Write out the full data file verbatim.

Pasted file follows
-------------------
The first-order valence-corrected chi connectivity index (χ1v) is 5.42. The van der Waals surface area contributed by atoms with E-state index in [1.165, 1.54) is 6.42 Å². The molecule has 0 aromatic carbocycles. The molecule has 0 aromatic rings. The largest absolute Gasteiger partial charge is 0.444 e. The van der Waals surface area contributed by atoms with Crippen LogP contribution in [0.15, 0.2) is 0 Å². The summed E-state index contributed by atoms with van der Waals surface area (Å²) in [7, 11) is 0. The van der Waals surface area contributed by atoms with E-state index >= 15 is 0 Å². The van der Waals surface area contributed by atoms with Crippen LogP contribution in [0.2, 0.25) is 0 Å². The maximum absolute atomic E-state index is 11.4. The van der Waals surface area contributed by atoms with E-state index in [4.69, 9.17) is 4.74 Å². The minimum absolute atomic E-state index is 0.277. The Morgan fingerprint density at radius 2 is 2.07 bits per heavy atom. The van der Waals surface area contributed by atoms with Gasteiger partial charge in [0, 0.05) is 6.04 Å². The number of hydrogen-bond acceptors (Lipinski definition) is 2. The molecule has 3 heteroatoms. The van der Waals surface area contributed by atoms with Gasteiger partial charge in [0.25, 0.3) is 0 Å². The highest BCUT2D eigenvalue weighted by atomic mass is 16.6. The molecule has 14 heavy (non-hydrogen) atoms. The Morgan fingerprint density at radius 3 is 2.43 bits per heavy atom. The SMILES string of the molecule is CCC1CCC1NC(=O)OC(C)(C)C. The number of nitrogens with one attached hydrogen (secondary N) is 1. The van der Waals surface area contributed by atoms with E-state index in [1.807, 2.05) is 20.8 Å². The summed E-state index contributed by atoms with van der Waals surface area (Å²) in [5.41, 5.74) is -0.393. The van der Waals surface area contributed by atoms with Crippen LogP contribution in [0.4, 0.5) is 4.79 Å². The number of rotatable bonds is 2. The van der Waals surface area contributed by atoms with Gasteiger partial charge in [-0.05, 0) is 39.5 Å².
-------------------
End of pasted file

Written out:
The first-order valence-corrected chi connectivity index (χ1v) is 5.42. The van der Waals surface area contributed by atoms with E-state index in [1.165, 1.54) is 6.42 Å². The molecule has 0 aromatic carbocycles. The molecule has 0 aromatic rings. The largest absolute Gasteiger partial charge is 0.444 e. The van der Waals surface area contributed by atoms with Crippen LogP contribution in [0.15, 0.2) is 0 Å². The summed E-state index contributed by atoms with van der Waals surface area (Å²) in [7, 11) is 0. The van der Waals surface area contributed by atoms with E-state index >= 15 is 0 Å². The van der Waals surface area contributed by atoms with Crippen LogP contribution in [0.2, 0.25) is 0 Å². The maximum absolute atomic E-state index is 11.4. The van der Waals surface area contributed by atoms with E-state index in [4.69, 9.17) is 4.74 Å². The minimum absolute atomic E-state index is 0.277. The Morgan fingerprint density at radius 2 is 2.07 bits per heavy atom. The van der Waals surface area contributed by atoms with Gasteiger partial charge in [0, 0.05) is 6.04 Å². The number of hydrogen-bond acceptors (Lipinski definition) is 2. The molecule has 3 heteroatoms. The van der Waals surface area contributed by atoms with Gasteiger partial charge in [0.25, 0.3) is 0 Å². The highest BCUT2D eigenvalue weighted by atomic mass is 16.6. The molecule has 14 heavy (non-hydrogen) atoms. The Morgan fingerprint density at radius 3 is 2.43 bits per heavy atom. The SMILES string of the molecule is CCC1CCC1NC(=O)OC(C)(C)C. The number of nitrogens with one attached hydrogen (secondary N) is 1. The van der Waals surface area contributed by atoms with E-state index in [1.807, 2.05) is 20.8 Å². The summed E-state index contributed by atoms with van der Waals surface area (Å²) in [5.41, 5.74) is -0.393. The van der Waals surface area contributed by atoms with Crippen LogP contribution in [0.4, 0.5) is 4.79 Å². The number of rotatable bonds is 2. The van der Waals surface area contributed by atoms with Gasteiger partial charge in [-0.05, 0) is 39.5 Å².